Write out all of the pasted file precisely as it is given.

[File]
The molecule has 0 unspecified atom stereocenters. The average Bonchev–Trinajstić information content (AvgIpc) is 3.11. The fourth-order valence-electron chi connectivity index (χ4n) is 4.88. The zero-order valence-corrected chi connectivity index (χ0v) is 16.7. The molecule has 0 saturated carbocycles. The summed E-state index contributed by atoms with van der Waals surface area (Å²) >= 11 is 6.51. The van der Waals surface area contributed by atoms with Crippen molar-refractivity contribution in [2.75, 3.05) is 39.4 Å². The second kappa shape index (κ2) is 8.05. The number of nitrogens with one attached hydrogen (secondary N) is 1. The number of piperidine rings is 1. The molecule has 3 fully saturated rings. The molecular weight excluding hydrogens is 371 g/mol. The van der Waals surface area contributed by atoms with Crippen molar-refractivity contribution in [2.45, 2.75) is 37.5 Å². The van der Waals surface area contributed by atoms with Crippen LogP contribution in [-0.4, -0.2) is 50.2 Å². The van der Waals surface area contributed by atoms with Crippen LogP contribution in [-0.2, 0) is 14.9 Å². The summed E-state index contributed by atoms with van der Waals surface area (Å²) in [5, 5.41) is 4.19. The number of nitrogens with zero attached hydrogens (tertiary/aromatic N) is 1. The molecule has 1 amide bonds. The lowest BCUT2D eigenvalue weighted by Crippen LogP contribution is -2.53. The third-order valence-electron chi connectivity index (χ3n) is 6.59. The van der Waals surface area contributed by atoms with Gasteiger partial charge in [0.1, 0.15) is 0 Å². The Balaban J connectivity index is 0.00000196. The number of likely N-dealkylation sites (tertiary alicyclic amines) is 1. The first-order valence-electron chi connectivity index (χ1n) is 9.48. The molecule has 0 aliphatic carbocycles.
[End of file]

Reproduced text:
The molecule has 0 unspecified atom stereocenters. The average Bonchev–Trinajstić information content (AvgIpc) is 3.11. The fourth-order valence-electron chi connectivity index (χ4n) is 4.88. The zero-order valence-corrected chi connectivity index (χ0v) is 16.7. The molecule has 0 saturated carbocycles. The summed E-state index contributed by atoms with van der Waals surface area (Å²) >= 11 is 6.51. The van der Waals surface area contributed by atoms with Crippen molar-refractivity contribution in [2.75, 3.05) is 39.4 Å². The second kappa shape index (κ2) is 8.05. The number of nitrogens with one attached hydrogen (secondary N) is 1. The number of piperidine rings is 1. The molecule has 3 fully saturated rings. The molecular weight excluding hydrogens is 371 g/mol. The van der Waals surface area contributed by atoms with Crippen molar-refractivity contribution in [2.45, 2.75) is 37.5 Å². The van der Waals surface area contributed by atoms with Crippen LogP contribution in [-0.4, -0.2) is 50.2 Å². The van der Waals surface area contributed by atoms with Crippen LogP contribution in [-0.2, 0) is 14.9 Å². The summed E-state index contributed by atoms with van der Waals surface area (Å²) in [5, 5.41) is 4.19. The number of nitrogens with zero attached hydrogens (tertiary/aromatic N) is 1. The molecule has 1 amide bonds. The lowest BCUT2D eigenvalue weighted by Crippen LogP contribution is -2.53. The third-order valence-electron chi connectivity index (χ3n) is 6.59. The van der Waals surface area contributed by atoms with Gasteiger partial charge in [0.1, 0.15) is 0 Å². The Balaban J connectivity index is 0.00000196. The number of likely N-dealkylation sites (tertiary alicyclic amines) is 1. The first-order valence-electron chi connectivity index (χ1n) is 9.48. The molecule has 0 aliphatic carbocycles.